Ellagic acid is cream to light yellow crystalline solid

hemostatic, antineoplastic, antimutagenic

Ellagic Acid is a phenol antioxidant found naturally in various fruits and vegetables. 
Ellagic Acid was shown to exhibit high levels of antiproliferative and antioxidant properties in studies, which s uggests its potential health benefits following ellagic acid consumption.

ChEBI: An organic heterotetracyclic compound resulting from the formal dimerisation of gallic acid by oxidative aromatic coupling with intramolecular lactonisation of both carboxylic acid groups of the resulting biaryl. 
Ellagic acid is found in many fruits and vegetables, ncluding raspberries, strawberries, cranberries, and pomegranates.

General Description    
Cream-colored needles (from pyridine) or yellow powder. Odorless.

Air & Water Reactions    
Insoluble in water.

Reactivity Profile    
Ellagic acid reacts as a weak acid. 
Incompatible with strong reducing substances such as hydrides, nitrides, alkali metals, and sulfides. 
Flammable gas (H2) is often generated. 
Heat is also generated by the acid-base reaction between phenols and bases.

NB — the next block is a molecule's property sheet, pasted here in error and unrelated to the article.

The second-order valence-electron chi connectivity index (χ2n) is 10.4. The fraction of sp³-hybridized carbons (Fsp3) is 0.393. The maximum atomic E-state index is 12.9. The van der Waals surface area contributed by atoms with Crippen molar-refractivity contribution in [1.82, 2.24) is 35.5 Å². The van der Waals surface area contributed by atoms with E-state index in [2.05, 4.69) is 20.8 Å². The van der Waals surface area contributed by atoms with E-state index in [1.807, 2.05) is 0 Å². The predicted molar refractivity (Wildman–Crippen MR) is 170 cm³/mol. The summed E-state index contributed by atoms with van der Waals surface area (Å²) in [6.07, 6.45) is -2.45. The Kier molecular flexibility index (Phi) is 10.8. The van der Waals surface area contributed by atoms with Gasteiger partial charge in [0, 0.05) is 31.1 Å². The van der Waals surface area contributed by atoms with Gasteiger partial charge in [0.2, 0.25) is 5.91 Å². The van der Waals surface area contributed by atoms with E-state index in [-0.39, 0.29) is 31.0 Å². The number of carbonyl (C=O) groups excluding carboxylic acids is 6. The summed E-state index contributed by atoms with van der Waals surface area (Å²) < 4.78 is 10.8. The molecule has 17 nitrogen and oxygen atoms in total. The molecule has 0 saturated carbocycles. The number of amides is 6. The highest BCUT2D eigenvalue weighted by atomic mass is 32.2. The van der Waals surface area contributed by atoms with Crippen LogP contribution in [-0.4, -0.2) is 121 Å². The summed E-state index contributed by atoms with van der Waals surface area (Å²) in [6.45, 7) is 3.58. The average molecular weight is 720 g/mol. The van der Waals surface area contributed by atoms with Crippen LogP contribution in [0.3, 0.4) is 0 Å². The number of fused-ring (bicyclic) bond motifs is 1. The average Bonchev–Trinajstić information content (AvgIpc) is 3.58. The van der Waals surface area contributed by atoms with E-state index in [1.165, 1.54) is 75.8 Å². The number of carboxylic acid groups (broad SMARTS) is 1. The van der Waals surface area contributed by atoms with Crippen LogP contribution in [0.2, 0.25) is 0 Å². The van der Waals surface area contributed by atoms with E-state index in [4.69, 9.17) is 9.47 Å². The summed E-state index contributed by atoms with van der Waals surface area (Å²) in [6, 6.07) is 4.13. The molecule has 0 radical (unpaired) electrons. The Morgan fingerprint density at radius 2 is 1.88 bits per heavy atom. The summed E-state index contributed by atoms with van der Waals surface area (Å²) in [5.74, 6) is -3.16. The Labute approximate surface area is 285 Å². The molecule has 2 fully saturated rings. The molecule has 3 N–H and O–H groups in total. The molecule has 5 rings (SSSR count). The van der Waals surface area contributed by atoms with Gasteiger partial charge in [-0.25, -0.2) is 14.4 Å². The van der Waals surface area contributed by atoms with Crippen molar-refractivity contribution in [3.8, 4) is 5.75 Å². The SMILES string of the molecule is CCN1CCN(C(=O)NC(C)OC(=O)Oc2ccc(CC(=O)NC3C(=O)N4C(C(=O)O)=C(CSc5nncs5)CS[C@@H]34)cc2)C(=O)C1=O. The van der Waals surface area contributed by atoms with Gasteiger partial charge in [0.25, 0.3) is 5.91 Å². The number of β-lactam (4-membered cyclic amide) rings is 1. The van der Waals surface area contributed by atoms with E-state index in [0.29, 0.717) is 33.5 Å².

May be sulfonated exothermically very readily (for example, by concentrated sulfuric acid at room temperature). 
May be nitrated very rapidly, even by dilute nitric acid.

Fire Hazard    
Flash point data for Ellagic acid are not available; however, Ellagic acid is probably combustible.

Biological Activity    
Selective, ATP-competitive inhibitor of casein kinase 2 (CK2) (IC 50 values are 40, 2900, 3500, 4300 and 9400 nM for CK2, Lyn, PKA, Syk? and FGR respectively). 
Exhibits antioxidant, antitumor and anticarcinogenic activity and also inhibits glutathione S-transferase.

Anticancer Research    
Ellagic acid is a naturally occurring phenolic constituent present in natural productsand nuts, most elevated amounts of which are found in raspberries (Daniel et al.1990). 
Ellagic acid is considered as a potent anticarcinogenic and antimutagenic compound.
Ellagic acid shows anti-angiogenic property by repressing PDGF-R movement and phosphorylationof its substrate.